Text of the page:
Last update: 2021-01-18 09:58:05
Masooda Bano, Female Islamic Education Movements. The Re-democratisation of Islamic Knowledge, Cambridge University Press, Cambridge 2017
Contrary to many predictions, Islamic education has seen a revival in many Muslim-majority countries in recent decades. Women have been playing an active part in this process, as Masooda Bano, Associate Professor in the Department of International Development at Oxford University, has, to her merit, highlighted in her latest book. Based on the fieldwork she conducted in Pakistan as of 2006, in northern Nigeria in 2008 and in Syria in 2010, the author investigates educational groups and networks that, over the years, have involved a growing number of Muslim women interested in deepening their knowledge of traditional Islam without losing sight of the issues raised by contemporary reality.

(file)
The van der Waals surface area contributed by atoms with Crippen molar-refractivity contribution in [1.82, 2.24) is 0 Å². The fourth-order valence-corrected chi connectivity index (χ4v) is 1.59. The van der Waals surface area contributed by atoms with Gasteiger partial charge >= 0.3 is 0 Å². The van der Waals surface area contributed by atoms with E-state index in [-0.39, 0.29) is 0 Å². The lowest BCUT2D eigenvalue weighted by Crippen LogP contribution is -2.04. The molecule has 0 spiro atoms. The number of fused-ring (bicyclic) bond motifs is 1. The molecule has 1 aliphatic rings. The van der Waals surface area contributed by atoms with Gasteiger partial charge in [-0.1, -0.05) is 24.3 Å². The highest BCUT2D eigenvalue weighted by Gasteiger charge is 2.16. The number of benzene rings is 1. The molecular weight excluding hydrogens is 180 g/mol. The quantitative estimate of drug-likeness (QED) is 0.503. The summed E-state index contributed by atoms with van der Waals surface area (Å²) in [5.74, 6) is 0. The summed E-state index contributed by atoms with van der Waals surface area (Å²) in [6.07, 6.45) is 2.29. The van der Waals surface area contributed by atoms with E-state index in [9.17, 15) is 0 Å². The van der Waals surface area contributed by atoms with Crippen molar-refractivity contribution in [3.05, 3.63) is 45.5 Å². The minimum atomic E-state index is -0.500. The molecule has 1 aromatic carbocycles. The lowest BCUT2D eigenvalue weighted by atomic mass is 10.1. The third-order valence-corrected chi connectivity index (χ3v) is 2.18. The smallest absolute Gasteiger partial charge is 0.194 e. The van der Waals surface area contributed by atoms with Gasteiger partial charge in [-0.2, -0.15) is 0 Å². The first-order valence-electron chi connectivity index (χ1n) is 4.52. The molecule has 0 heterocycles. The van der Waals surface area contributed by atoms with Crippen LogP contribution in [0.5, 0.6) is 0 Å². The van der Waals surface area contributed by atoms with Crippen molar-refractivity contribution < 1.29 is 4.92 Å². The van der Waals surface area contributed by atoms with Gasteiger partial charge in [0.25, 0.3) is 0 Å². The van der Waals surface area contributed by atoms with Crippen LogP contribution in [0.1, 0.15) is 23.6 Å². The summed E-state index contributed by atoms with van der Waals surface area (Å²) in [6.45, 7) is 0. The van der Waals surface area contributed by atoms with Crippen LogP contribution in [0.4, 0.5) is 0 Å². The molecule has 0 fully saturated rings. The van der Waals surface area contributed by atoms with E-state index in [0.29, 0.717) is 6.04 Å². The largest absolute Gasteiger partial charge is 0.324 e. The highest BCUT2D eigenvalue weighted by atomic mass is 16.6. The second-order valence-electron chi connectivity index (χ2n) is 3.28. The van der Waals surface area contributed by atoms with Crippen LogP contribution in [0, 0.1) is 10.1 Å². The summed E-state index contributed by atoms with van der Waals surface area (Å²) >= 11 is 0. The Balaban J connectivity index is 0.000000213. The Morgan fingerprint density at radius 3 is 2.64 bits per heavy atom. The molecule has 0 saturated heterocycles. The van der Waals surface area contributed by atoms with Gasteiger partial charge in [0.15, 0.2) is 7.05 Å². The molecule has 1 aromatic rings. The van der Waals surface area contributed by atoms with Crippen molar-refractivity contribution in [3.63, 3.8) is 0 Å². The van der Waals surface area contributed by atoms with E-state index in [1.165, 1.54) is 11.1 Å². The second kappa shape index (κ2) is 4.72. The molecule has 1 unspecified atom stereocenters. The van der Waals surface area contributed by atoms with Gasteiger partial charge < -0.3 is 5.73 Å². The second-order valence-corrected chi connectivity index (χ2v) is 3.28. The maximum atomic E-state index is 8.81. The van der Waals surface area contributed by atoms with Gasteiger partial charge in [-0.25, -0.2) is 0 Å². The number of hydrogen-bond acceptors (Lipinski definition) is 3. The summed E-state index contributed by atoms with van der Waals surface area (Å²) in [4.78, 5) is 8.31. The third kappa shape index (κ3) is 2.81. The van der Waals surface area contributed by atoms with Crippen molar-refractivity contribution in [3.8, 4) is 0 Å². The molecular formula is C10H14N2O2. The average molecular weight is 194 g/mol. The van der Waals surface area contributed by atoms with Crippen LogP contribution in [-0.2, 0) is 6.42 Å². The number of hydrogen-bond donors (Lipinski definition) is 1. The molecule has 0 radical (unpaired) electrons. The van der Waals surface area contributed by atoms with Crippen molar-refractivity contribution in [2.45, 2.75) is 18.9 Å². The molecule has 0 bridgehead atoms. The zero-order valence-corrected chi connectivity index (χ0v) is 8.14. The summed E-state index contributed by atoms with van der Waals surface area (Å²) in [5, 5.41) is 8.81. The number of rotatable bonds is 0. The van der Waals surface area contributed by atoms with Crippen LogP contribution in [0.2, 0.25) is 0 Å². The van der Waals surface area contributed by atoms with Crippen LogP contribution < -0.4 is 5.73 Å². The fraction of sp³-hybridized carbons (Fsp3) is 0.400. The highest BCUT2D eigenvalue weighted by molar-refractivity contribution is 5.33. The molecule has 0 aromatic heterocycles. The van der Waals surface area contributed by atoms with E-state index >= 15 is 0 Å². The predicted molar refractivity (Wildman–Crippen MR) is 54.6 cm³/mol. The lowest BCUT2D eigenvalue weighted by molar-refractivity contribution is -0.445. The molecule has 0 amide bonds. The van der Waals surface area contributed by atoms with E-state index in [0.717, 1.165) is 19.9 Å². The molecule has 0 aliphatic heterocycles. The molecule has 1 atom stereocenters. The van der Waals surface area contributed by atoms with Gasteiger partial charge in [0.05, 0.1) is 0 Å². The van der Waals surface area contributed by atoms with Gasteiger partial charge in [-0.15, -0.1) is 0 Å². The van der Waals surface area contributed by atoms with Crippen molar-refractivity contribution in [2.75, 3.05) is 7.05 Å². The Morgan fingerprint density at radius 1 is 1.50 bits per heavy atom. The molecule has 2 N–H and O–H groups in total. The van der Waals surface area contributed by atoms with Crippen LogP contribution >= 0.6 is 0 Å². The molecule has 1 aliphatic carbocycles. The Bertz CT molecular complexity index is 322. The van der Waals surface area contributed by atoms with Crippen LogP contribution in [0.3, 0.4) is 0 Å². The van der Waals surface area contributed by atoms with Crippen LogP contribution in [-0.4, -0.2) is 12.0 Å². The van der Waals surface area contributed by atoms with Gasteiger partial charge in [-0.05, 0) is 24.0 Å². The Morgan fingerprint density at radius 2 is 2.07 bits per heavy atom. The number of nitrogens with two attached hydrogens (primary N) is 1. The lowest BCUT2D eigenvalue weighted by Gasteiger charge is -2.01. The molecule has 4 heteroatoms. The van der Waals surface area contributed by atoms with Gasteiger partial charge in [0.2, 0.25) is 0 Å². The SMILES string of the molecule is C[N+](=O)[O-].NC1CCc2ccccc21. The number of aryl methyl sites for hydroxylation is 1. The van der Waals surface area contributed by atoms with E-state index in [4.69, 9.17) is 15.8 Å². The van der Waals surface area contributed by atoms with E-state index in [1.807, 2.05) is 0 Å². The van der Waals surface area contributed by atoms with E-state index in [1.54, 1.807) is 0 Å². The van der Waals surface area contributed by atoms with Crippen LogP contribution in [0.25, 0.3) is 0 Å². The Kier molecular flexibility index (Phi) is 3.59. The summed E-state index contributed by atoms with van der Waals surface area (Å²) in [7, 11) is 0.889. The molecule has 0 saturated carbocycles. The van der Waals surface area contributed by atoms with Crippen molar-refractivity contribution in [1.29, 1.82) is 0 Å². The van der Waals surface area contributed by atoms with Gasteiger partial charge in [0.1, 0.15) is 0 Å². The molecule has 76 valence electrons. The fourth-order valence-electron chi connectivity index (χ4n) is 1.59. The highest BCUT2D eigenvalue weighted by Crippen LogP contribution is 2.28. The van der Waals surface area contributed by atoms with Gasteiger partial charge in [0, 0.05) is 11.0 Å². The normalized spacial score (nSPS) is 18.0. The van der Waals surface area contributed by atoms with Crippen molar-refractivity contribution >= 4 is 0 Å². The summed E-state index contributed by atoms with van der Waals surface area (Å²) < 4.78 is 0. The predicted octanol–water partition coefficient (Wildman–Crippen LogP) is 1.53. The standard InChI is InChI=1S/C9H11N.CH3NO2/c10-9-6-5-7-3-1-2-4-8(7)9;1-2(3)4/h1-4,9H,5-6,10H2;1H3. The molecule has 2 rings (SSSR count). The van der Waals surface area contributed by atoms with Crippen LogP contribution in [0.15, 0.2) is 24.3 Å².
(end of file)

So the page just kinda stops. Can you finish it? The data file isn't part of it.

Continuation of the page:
The book’s main argument—as may be inferred from its very title—is that these female platforms that came into being from the 1970s onwards are fostering a democratisation of religious knowledge and therefore participate in the forging of an Islamic identity. Historically, women played a marginal role in the realm of Islamic sciences, although some sources mention the names of female scholars who have contributed to the production and teaching of Islamic knowledge, especially in the field of the hadith. Indeed, it is well known that the Prophet’s wives—and ‘Ā’isha, in particular—were an important source in the transmission of these traditions. The fortunes of the muhaddithāt have subsequently varied over the centuries: they enjoyed a certain visibility in Egypt and, above all, in Syria but their role began to decline from the fourteenth century onwards. Islam’s more peripheral regions, such as southern Asia and Nigeria, on the other hand, had to wait quite a long time for the birth of a female Islamic tradition and this nevertheless still remains fairly limited when compared to the Arab countries.